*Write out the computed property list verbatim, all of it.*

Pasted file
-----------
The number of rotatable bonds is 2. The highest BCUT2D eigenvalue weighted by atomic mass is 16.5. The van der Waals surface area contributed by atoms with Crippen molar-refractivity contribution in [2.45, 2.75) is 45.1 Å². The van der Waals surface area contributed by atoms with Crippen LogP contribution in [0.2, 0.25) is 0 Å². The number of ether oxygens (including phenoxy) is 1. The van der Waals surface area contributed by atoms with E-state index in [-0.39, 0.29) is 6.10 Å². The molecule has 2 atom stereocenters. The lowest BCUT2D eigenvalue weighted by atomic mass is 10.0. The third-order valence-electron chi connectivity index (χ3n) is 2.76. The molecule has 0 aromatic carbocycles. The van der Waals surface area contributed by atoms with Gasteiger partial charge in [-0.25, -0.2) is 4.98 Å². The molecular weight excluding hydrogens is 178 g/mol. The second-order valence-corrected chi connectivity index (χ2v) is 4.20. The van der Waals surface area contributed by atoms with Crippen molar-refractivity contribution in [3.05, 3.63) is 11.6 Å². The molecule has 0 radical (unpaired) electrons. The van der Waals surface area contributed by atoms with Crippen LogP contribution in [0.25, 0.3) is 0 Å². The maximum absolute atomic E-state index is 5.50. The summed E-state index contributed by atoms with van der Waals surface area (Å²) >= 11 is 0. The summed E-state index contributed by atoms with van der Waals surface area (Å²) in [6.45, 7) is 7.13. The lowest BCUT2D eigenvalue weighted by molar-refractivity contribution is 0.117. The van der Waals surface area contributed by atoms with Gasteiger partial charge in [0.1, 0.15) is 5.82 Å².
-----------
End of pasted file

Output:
The number of rotatable bonds is 2. The highest BCUT2D eigenvalue weighted by atomic mass is 16.5. The van der Waals surface area contributed by atoms with Crippen molar-refractivity contribution in [2.45, 2.75) is 45.1 Å². The van der Waals surface area contributed by atoms with Crippen LogP contribution in [0.2, 0.25) is 0 Å². The number of ether oxygens (including phenoxy) is 1. The van der Waals surface area contributed by atoms with E-state index in [-0.39, 0.29) is 6.10 Å². The molecule has 2 atom stereocenters. The lowest BCUT2D eigenvalue weighted by atomic mass is 10.0. The third-order valence-electron chi connectivity index (χ3n) is 2.76. The molecule has 0 aromatic carbocycles. The van der Waals surface area contributed by atoms with Gasteiger partial charge in [-0.25, -0.2) is 4.98 Å². The molecular weight excluding hydrogens is 178 g/mol. The second-order valence-corrected chi connectivity index (χ2v) is 4.20. The van der Waals surface area contributed by atoms with Crippen molar-refractivity contribution in [3.05, 3.63) is 11.6 Å². The molecule has 0 radical (unpaired) electrons. The van der Waals surface area contributed by atoms with Crippen LogP contribution in [0.25, 0.3) is 0 Å². The maximum absolute atomic E-state index is 5.50. The summed E-state index contributed by atoms with van der Waals surface area (Å²) >= 11 is 0. The summed E-state index contributed by atoms with van der Waals surface area (Å²) in [6.45, 7) is 7.13. The lowest BCUT2D eigenvalue weighted by molar-refractivity contribution is 0.117. The van der Waals surface area contributed by atoms with Gasteiger partial charge in [0.1, 0.15) is 5.82 Å².